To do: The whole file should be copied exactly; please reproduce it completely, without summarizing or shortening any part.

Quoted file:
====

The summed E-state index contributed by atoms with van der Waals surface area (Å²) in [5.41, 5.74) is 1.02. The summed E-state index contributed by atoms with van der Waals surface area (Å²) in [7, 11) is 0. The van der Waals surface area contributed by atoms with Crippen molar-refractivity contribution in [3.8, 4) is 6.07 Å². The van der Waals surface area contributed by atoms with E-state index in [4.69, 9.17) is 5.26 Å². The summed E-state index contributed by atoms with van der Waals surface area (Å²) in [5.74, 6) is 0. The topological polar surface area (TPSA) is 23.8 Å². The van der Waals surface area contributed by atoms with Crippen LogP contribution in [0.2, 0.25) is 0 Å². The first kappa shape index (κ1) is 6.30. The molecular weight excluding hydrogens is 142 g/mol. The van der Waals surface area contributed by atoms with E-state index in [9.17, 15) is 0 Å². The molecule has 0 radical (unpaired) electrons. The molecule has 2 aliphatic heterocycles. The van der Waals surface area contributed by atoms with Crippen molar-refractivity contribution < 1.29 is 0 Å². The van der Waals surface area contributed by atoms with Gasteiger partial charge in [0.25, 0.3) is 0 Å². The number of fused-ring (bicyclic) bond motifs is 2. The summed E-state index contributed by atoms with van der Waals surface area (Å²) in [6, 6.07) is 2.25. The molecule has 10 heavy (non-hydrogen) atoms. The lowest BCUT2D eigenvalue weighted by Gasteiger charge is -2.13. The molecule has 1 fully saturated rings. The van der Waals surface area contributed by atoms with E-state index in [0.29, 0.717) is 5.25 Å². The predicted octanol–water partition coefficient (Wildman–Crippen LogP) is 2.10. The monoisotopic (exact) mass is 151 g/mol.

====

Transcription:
The summed E-state index contributed by atoms with van der Waals surface area (Å²) in [5.41, 5.74) is 1.02. The summed E-state index contributed by atoms with van der Waals surface area (Å²) in [7, 11) is 0. The van der Waals surface area contributed by atoms with Crippen molar-refractivity contribution in [3.8, 4) is 6.07 Å². The van der Waals surface area contributed by atoms with E-state index in [4.69, 9.17) is 5.26 Å². The summed E-state index contributed by atoms with van der Waals surface area (Å²) in [5.74, 6) is 0. The topological polar surface area (TPSA) is 23.8 Å². The van der Waals surface area contributed by atoms with Crippen LogP contribution in [0.2, 0.25) is 0 Å². The first kappa shape index (κ1) is 6.30. The molecular weight excluding hydrogens is 142 g/mol. The van der Waals surface area contributed by atoms with E-state index in [9.17, 15) is 0 Å². The molecule has 0 radical (unpaired) electrons. The molecule has 2 aliphatic heterocycles. The van der Waals surface area contributed by atoms with Crippen molar-refractivity contribution < 1.29 is 0 Å². The van der Waals surface area contributed by atoms with Gasteiger partial charge in [0.25, 0.3) is 0 Å². The number of fused-ring (bicyclic) bond motifs is 2. The summed E-state index contributed by atoms with van der Waals surface area (Å²) in [6, 6.07) is 2.25. The molecule has 10 heavy (non-hydrogen) atoms. The lowest BCUT2D eigenvalue weighted by Gasteiger charge is -2.13. The molecule has 1 fully saturated rings. The van der Waals surface area contributed by atoms with E-state index in [0.29, 0.717) is 5.25 Å². The predicted octanol–water partition coefficient (Wildman–Crippen LogP) is 2.10. The monoisotopic (exact) mass is 151 g/mol.